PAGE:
Senator Jones of Washington. Had notice been given to the landlord?
Mr. WHALEY. Yes, sir; repeatedly given to the landlord, and nothing was done. All we would say is “ Where you have accepted the money in advance and you have agreed to render the service, you must either render it or we will penalize you for not rendering it.” I do not think there is anything drastic in that section.
Senator Jones of Washington. I would like your list to include the landlords covered by those various incidents.
Mr. WHALEY. That last instance I gave about the bathroom is my own case in my own apartment.
Senator JONES of Washington. I do not know where that is nor do I know the name of the landlord.
Mr. WHALEY. I am just giving that as an illustration.
Mr. WHALEY. H. L. Rust & Co. I have been there eight years in the apartment.
Section 47 provides that
The commission shall bring an action in the municipal court of the District of Columbia to recover the amount of the fine or fines so imposed, and the money collected therefrom shall be paid into the Treasury of the United States to the credit of the District of Columbia.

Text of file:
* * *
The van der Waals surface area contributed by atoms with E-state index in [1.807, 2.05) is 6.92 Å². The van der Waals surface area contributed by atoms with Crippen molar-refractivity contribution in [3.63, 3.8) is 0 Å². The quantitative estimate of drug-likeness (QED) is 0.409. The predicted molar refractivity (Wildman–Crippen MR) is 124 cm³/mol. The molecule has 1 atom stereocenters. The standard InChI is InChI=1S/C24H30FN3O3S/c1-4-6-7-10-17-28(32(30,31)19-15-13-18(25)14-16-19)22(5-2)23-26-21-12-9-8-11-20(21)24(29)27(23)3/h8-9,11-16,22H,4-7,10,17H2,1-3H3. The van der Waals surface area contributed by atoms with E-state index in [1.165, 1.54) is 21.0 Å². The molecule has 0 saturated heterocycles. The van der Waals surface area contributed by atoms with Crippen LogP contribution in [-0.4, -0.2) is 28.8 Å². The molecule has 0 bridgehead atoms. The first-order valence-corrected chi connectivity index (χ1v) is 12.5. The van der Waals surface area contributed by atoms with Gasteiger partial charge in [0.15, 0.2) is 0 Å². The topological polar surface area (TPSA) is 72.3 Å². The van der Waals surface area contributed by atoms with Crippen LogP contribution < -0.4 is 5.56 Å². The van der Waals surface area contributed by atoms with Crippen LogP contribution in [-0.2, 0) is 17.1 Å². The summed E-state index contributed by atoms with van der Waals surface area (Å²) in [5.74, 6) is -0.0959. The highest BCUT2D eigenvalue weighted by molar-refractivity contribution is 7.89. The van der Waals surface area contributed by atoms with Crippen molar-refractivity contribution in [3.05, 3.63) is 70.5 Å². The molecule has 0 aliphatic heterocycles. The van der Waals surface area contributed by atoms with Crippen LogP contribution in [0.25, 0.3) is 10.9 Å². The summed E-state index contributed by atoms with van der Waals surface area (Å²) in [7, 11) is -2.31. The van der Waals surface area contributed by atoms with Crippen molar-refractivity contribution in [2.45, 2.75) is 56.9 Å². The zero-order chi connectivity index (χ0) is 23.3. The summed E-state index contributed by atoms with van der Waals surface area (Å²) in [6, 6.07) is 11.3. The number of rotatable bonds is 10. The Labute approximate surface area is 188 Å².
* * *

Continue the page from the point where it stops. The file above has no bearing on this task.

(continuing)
That section speaks for itself without further explanation. Section 49 provides that
Any owner of any rental property or apartment in the District of Columbia, who, having knowledge that the commission has fixed and determined the fair and reasonable rent or compensation to be charged therefor, collects or demands from the tenant rent or compensation for the use or occupancy of any such rental property or apartment in an amount in excess of the rates previously fixed and determined by the commission, shall be guilty of a misdemeanor, shall be prosecuted in the same manner as prescribed for other misdemeanors in the District of Columbia, and shall, upon conviction, be punished by a fine not exceeding $1,000, or by imprisonment for not exceeding one year, or by both.
This provision is necessary because of the fact that in spite of the full knowledge of the owner of a determination by the Rent Commission reducing rentals on his property, he is knowingly and willfully violating the terms of the law and the provisions of the determination, and he continues to bleed the tenants both old and new.